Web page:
It's April Fools' Day - the 24-hour period where most everybody seems to be angling for a laugh at somebody else's expense.
For the novices among us, some of the best advice for garnering a chuckle comes from those who make people laugh for a living.
"Being foolish is what we do every day," says Pj Jacokes, producer for Go Comedy! Improve Theater in Ferndale. "So April Fools' is like a day off for us, because everybody else is with us on that day."
Comedian Mike Green of Warren, a mainstay at Mark Ridley's Comedy Castle in Royal Oak says an occasional part of his comedy routine has an April Fools' aspect.
"It's just a little trick I play. A practical joke," Green says. When an audience member heads for the restroom, Green cuts off his microphone and speaks quietly to the remainder of the group. He explains that near the end of his show, he is going to tell a supposed joke, but "it's not gonna make any sense at all."
Later, when the time arrives, this non-joke will cause immense quiet in the room. However, when he gets to a chosen keyword such as "monkey," everyone bursts into planned laughter as they keep an eye on the person who'd earlier had been away.
Invariably, Green says, the person will join in the revelry, although often with a somewhat puzzled expression. He says this is simply a human instinct, a desire for belonging.
To change things up a bit, Green will instead gather information on the person when he or she leaves for the restroom, such as the type of car they drive or the number of children they have. Later in the show, he pretends to be a mind-reader. "They freak out like I'm really psychic," he says with a laugh.
Green notes, "After the show, nine times out of 10 they will approach me and say, 'Yeah, yeah, my friends told me what you did. I can't believe I fell for it.' But people are good-natured, and they realize it's a comedy club."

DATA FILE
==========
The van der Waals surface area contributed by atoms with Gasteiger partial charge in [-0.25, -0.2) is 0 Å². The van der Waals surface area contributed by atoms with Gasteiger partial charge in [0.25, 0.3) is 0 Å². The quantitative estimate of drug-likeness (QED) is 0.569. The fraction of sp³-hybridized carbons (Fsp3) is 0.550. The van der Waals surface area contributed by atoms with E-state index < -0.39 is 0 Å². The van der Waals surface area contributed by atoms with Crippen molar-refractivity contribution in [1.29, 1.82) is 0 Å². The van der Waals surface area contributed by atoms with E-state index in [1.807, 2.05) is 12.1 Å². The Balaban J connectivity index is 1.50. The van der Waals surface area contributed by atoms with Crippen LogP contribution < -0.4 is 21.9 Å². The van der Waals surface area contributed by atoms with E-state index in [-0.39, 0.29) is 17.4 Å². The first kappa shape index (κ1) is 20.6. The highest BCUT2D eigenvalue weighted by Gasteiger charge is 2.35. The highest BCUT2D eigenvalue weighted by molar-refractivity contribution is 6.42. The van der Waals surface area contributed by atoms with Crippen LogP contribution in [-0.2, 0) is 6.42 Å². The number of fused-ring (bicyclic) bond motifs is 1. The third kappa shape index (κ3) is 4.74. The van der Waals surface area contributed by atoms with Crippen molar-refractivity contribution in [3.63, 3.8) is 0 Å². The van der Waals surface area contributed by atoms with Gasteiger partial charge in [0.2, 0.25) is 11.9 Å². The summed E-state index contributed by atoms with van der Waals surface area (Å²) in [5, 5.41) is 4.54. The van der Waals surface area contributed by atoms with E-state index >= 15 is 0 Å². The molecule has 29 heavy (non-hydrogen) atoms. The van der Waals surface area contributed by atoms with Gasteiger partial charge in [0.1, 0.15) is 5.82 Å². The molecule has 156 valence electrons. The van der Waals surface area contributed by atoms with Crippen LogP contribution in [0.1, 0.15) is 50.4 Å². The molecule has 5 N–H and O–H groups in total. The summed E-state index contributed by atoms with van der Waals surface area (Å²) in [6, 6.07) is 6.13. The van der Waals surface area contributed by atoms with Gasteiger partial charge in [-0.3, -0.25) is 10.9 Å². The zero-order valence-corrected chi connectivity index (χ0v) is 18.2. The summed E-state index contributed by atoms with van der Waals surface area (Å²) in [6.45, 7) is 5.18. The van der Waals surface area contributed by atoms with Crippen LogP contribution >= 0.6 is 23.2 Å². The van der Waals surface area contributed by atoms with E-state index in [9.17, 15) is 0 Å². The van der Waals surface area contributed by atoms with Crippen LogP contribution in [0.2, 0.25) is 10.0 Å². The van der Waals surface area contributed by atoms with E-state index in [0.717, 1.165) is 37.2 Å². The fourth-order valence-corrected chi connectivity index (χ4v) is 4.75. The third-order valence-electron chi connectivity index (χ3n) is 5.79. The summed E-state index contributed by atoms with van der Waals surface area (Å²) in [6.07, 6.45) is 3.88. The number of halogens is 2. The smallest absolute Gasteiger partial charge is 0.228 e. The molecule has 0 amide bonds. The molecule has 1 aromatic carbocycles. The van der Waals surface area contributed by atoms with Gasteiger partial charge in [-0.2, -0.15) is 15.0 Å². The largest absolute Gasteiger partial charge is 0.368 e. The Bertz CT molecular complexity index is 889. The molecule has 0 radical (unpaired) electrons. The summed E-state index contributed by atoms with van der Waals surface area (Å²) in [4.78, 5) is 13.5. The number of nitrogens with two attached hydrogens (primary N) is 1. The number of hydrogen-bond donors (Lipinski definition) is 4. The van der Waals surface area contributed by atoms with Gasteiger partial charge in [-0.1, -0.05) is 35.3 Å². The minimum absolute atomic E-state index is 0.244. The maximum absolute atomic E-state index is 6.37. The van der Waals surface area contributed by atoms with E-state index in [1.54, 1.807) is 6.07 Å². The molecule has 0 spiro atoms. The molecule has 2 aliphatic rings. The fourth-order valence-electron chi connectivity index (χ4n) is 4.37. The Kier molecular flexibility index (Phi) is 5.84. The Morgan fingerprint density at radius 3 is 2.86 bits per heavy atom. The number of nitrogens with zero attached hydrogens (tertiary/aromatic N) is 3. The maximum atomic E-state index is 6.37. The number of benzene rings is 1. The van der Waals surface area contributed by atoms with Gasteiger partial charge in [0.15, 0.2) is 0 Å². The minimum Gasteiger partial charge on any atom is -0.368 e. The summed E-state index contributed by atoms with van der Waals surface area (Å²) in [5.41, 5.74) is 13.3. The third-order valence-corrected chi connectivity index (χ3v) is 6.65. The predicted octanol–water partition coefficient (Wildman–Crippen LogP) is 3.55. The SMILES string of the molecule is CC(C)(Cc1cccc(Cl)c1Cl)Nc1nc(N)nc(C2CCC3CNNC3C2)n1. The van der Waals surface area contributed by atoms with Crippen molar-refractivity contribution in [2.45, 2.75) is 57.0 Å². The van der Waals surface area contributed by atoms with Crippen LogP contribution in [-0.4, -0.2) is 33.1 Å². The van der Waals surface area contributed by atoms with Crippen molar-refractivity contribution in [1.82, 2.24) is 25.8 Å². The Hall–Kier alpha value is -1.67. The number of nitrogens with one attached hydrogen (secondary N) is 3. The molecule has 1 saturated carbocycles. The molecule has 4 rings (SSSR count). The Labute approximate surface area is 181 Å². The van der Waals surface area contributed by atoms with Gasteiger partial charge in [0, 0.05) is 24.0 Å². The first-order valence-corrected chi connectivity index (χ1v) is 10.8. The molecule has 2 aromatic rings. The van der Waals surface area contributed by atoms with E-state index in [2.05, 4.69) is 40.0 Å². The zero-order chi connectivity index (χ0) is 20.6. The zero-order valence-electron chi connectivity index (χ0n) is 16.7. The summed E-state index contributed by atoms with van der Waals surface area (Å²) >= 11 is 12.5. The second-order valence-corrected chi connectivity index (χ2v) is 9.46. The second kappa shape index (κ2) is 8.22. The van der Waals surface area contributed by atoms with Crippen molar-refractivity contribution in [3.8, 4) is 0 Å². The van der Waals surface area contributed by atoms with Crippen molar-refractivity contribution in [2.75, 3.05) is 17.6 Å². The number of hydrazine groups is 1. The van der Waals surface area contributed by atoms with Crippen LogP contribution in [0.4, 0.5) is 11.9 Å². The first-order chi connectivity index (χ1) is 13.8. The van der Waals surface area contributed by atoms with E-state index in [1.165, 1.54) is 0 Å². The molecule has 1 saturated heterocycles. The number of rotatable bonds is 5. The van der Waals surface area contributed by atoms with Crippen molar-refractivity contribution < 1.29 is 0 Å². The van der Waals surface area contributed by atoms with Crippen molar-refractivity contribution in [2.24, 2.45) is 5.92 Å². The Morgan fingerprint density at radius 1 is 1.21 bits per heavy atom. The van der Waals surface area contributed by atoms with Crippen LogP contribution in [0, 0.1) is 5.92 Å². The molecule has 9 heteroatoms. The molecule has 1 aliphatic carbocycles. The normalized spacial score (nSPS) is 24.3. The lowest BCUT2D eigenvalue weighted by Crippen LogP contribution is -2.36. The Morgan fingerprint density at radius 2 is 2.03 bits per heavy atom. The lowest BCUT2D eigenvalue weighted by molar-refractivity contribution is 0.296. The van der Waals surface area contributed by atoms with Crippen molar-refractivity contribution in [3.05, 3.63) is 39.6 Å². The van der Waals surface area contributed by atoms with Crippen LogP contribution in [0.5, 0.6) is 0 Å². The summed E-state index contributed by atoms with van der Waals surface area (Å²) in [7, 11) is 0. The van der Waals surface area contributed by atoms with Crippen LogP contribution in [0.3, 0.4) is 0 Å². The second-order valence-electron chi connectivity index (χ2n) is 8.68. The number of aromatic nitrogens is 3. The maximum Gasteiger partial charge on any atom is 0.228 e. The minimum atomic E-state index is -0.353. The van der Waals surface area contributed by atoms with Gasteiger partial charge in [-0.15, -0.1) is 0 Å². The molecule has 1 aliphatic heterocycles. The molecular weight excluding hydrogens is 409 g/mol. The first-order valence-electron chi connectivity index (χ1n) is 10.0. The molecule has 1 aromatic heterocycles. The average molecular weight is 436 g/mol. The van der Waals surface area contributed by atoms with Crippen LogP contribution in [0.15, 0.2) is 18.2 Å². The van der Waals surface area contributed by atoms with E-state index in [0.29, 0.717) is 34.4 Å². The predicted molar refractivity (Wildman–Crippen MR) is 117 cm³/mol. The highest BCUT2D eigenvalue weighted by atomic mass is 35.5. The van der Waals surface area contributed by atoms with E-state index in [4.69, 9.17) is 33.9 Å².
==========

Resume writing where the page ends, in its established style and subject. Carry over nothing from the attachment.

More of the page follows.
At Go Comedy! Improv Theater, Jacokes says patrons always have an opportunity for foolery (today or any other day) because their format involves audience participation in an improv setting.
"The thing that sets improv apart from stand-up, for me, is that it's a unique experience," Jacokes says. "You will never see the same thing twice. The audience dictates what happens, so they have some ownership in the show. If a stand-up wants to talk about airplane food or diseases, you don't have any say in it."
Jacokes says, "April Fools' is pretty much a one-shot deal, without a whole lot of meat on it. It's not like Presidents Day, when you have 44 different targets."
Mark Ridley, owner of the Comedy Castle, says most April Fools' Day activities are pranks rather than jokes, better suited for a morning radio drive-time host than to a stand-up comic.
"Basically, I've treated April Fools' Day just like any other day in the 31 years I've been in business," Ridley says.
A stand-up comic might make playful fun of an audience member's hair or clothing or whatever, but that's not really in the April Fools' Day mode, Ridley says. That type of interplay falls in the category of teasing rather than pranking, he says.